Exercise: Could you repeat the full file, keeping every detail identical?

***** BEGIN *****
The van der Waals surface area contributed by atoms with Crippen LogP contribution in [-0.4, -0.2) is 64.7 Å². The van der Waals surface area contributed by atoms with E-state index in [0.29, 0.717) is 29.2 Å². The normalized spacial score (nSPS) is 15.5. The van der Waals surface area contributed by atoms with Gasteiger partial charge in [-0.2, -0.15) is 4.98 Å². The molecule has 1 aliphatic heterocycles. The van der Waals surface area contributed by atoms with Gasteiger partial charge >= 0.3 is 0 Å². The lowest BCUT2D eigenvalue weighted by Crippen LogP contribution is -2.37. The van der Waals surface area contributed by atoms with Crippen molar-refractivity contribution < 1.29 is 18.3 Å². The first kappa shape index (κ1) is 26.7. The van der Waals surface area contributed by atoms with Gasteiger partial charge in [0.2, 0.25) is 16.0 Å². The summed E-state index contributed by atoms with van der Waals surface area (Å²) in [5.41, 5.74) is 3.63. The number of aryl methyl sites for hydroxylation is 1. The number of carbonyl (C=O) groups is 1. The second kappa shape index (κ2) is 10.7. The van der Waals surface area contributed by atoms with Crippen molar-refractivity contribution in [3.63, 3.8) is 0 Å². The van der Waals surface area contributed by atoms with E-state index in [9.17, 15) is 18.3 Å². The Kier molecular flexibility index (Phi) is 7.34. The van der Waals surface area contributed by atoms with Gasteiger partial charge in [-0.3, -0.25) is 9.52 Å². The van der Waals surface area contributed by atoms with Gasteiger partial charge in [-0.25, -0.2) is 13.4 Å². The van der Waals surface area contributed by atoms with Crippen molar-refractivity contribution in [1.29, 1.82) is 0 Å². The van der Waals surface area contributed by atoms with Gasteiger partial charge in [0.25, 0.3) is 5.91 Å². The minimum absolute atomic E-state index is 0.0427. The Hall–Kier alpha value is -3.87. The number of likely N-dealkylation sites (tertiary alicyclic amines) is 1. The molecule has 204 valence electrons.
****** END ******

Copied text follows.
The van der Waals surface area contributed by atoms with Crippen LogP contribution in [-0.4, -0.2) is 64.7 Å². The van der Waals surface area contributed by atoms with E-state index in [0.29, 0.717) is 29.2 Å². The normalized spacial score (nSPS) is 15.5. The van der Waals surface area contributed by atoms with Gasteiger partial charge in [-0.2, -0.15) is 4.98 Å². The molecule has 1 aliphatic heterocycles. The van der Waals surface area contributed by atoms with Gasteiger partial charge >= 0.3 is 0 Å². The lowest BCUT2D eigenvalue weighted by Crippen LogP contribution is -2.37. The van der Waals surface area contributed by atoms with Crippen molar-refractivity contribution < 1.29 is 18.3 Å². The first kappa shape index (κ1) is 26.7. The van der Waals surface area contributed by atoms with Gasteiger partial charge in [0.2, 0.25) is 16.0 Å². The summed E-state index contributed by atoms with van der Waals surface area (Å²) in [5.41, 5.74) is 3.63. The number of aryl methyl sites for hydroxylation is 1. The number of carbonyl (C=O) groups is 1. The second kappa shape index (κ2) is 10.7. The van der Waals surface area contributed by atoms with Crippen molar-refractivity contribution in [3.63, 3.8) is 0 Å². The van der Waals surface area contributed by atoms with E-state index in [9.17, 15) is 18.3 Å². The Kier molecular flexibility index (Phi) is 7.34. The van der Waals surface area contributed by atoms with Gasteiger partial charge in [-0.3, -0.25) is 9.52 Å². The van der Waals surface area contributed by atoms with Gasteiger partial charge in [-0.25, -0.2) is 13.4 Å². The van der Waals surface area contributed by atoms with Crippen molar-refractivity contribution in [1.29, 1.82) is 0 Å². The van der Waals surface area contributed by atoms with Gasteiger partial charge in [0.25, 0.3) is 5.91 Å². The minimum absolute atomic E-state index is 0.0427. The Hall–Kier alpha value is -3.87. The number of likely N-dealkylation sites (tertiary alicyclic amines) is 1. The molecule has 204 valence electrons.